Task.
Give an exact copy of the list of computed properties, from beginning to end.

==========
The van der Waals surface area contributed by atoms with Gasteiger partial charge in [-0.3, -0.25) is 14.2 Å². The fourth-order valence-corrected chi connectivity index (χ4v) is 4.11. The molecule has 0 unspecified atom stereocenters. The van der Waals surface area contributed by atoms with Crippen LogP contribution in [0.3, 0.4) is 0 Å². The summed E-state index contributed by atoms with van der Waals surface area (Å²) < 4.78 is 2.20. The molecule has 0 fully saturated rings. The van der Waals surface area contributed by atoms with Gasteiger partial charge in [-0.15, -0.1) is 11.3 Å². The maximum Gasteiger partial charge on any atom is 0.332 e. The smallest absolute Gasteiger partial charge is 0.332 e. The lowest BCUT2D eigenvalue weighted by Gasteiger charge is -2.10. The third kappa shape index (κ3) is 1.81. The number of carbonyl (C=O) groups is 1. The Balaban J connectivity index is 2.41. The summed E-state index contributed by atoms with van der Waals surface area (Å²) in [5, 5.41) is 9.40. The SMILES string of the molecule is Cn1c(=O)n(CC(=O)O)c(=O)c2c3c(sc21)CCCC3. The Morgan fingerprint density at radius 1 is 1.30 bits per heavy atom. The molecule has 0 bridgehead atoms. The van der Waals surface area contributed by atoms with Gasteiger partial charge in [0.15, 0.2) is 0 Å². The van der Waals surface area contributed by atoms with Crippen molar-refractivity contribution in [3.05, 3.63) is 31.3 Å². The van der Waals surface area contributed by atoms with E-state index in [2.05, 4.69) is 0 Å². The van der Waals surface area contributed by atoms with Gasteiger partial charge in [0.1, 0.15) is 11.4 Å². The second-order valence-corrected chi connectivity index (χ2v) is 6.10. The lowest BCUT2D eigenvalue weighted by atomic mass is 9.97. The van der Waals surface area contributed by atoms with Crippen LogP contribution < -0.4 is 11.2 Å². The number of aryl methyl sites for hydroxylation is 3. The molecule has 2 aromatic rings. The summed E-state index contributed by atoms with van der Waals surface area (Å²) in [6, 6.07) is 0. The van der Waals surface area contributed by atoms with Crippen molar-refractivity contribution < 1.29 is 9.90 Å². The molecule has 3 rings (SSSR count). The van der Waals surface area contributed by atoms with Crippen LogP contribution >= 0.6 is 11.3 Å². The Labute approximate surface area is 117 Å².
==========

The van der Waals surface area contributed by atoms with Gasteiger partial charge in [-0.3, -0.25) is 14.2 Å². The fourth-order valence-corrected chi connectivity index (χ4v) is 4.11. The molecule has 0 unspecified atom stereocenters. The van der Waals surface area contributed by atoms with Crippen LogP contribution in [0.3, 0.4) is 0 Å². The summed E-state index contributed by atoms with van der Waals surface area (Å²) < 4.78 is 2.20. The molecule has 0 fully saturated rings. The van der Waals surface area contributed by atoms with Gasteiger partial charge in [-0.15, -0.1) is 11.3 Å². The maximum Gasteiger partial charge on any atom is 0.332 e. The smallest absolute Gasteiger partial charge is 0.332 e. The lowest BCUT2D eigenvalue weighted by Gasteiger charge is -2.10. The third kappa shape index (κ3) is 1.81. The number of carbonyl (C=O) groups is 1. The Balaban J connectivity index is 2.41. The summed E-state index contributed by atoms with van der Waals surface area (Å²) in [5, 5.41) is 9.40. The SMILES string of the molecule is Cn1c(=O)n(CC(=O)O)c(=O)c2c3c(sc21)CCCC3. The Morgan fingerprint density at radius 1 is 1.30 bits per heavy atom. The molecule has 0 bridgehead atoms. The van der Waals surface area contributed by atoms with Gasteiger partial charge in [0.15, 0.2) is 0 Å². The van der Waals surface area contributed by atoms with Crippen molar-refractivity contribution in [3.05, 3.63) is 31.3 Å². The van der Waals surface area contributed by atoms with E-state index in [2.05, 4.69) is 0 Å². The van der Waals surface area contributed by atoms with Gasteiger partial charge in [0.1, 0.15) is 11.4 Å². The second-order valence-corrected chi connectivity index (χ2v) is 6.10. The lowest BCUT2D eigenvalue weighted by atomic mass is 9.97. The van der Waals surface area contributed by atoms with Crippen LogP contribution < -0.4 is 11.2 Å². The number of aryl methyl sites for hydroxylation is 3. The molecule has 2 aromatic rings. The summed E-state index contributed by atoms with van der Waals surface area (Å²) in [6, 6.07) is 0. The van der Waals surface area contributed by atoms with Crippen molar-refractivity contribution < 1.29 is 9.90 Å². The molecule has 3 rings (SSSR count). The van der Waals surface area contributed by atoms with Crippen LogP contribution >= 0.6 is 11.3 Å². The Labute approximate surface area is 117 Å².